Rights to Food, Education, Health, Work, and Housing Now! Ratify Now!

Wednesday 28 October 2009 by Bernardo D. Larin - PhilRights

On September 24, 2009, the United Nations (UN) General Assembly opened for signing by Member States the Optional Protocol to the International Covenant on Economic, Social, and Cultural Rights (ICESCR), approved by the said body on December 10, 2008.

Once the Optional Protocol to the ICESCR (OP-ICESCR) enters into force as soon as it secures ten (10) ratifications by State Parties, individuals and groups could send communication or complaints of violations of ICESCR-guaranteed rights such as health, housing, food, education, work, social security and other socio-economic and cultural entitlement.

This milestone is a product of years of unwavering advocacy and lobbying of human rights defenders who consistently asserted that indivisibility and interdependence of rights dictate that economic, social, and cultural (ESC) rights should be treated at par with civil and political rights. That for human rights to realize and achieve human dignity, both freedoms and well-being should be respected, protected, and fulfilled.

Therefore, it is the primary duty of the government to formulate policies, implement programs, and take definitive steps that will safeguard democratic rights and civil liberties as well as ensure quality living conditions and development for its constituents.

It is also in this spirit that the Philippine NGO-PO Network for ESC Rights, urges our government to sign and ratify the OP-ICESCR at the soonest possible time.

Not only did the Philippine government ratify the ICESCR in 1976 but it also committed itself to other human rights instruments that in summary require States to prioritize its obligations encompassing both civil and political as well as economic, social, and cultural.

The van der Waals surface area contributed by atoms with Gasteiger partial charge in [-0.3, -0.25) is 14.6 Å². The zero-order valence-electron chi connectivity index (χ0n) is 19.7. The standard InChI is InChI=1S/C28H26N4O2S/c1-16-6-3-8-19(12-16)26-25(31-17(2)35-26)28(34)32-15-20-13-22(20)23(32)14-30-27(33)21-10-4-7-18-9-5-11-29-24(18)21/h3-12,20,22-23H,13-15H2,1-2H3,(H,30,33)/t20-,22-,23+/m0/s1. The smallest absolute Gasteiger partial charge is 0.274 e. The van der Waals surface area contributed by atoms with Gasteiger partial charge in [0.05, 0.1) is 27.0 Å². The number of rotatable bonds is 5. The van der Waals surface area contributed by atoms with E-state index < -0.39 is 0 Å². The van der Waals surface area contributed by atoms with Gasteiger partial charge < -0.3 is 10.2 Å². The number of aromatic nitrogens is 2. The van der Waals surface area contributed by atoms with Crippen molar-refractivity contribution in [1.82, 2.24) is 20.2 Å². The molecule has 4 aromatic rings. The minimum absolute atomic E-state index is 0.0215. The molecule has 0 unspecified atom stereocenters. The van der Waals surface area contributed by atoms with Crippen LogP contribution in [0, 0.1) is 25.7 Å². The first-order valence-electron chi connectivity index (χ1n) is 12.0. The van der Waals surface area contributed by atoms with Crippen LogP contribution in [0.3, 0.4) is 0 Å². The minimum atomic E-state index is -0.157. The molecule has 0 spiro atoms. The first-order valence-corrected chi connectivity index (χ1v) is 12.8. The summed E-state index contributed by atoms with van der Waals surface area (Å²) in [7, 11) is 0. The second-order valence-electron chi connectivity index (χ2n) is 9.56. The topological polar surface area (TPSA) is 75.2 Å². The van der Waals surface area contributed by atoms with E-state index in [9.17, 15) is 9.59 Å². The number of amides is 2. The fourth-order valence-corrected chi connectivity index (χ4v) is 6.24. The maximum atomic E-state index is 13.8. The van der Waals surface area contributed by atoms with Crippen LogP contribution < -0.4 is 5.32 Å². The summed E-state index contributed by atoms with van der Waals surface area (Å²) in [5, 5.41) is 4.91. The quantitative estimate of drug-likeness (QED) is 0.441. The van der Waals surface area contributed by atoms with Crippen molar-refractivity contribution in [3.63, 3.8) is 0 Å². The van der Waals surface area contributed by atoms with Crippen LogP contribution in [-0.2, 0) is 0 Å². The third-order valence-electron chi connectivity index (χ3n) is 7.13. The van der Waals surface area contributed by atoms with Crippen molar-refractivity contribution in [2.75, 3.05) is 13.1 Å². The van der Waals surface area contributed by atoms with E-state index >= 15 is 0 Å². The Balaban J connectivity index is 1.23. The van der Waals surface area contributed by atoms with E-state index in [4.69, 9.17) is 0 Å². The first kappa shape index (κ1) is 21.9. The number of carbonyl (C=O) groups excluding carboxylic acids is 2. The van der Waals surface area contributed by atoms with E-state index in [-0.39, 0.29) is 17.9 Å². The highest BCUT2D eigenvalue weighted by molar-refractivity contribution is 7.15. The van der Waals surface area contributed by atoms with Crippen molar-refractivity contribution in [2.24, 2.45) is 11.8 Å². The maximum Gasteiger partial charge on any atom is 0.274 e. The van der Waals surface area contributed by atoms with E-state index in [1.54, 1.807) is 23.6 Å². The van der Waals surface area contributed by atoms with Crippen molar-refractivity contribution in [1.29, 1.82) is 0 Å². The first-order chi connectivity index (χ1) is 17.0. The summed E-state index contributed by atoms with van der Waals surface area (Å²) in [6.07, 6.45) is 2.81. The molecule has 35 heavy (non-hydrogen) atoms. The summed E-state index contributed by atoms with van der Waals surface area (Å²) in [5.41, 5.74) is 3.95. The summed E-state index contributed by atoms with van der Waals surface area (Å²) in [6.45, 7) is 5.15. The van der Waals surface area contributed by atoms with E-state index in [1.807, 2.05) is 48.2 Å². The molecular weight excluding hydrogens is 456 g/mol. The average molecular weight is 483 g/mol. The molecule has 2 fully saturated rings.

The civil society network for ESC rights, composed of teachers, youth and students, urban poor, workers, farmers, religious groups, and human rights workers, believe that the Philippine government is duty-bound to sign and ratify the OP-ICESCR since this is a redress mechanism to which its citizens are entitled to. It should be recalled that one of the major state obligations is to provide venues of redress to victims of rights violations and abuses.

In the Philippines, there is definitely an abundance of cases where informal settlers are forcibly evicted, farmers harassed and killed for fighting for lands they have been tilling for generations, indigenous peoples’ duped into giving their consent to large-scale mining operations, and many more. These victims, most of the time, just accept their fate or are rendered helpless by the inaccessible, defective, and anti-poor justice system in the country.

Lastly, the ESC network is convinced that ratifying the OP-ICESCR is an effective way of strengthening government compliance with its obligations under the ICESCR as it paves the way for more active interaction and partnership between and among the UN Committee on ESC Rights, the government, and civil society.

Under the OP-ICESCR, the Committee will have the power to receive communications from individuals and civil society groups regarding ESC rights infractions and based on these communications conduct investigations, prepare reports, and make recommendations to respondent State Party.

At first, the process seems to be adversarial and contentious because that is the way it should be, after all human rights is about establishing accountability and providing remedy to victims.

However, in strategic terms, the OP-ICESCR should be appreciated as another constructive procedure installed to capacitate both the duty-bearers and claim-holders towards the full recognition and realization of human rights and dignity.

October 22, 2009
Phil. NGO-PO Network for ESC Rights


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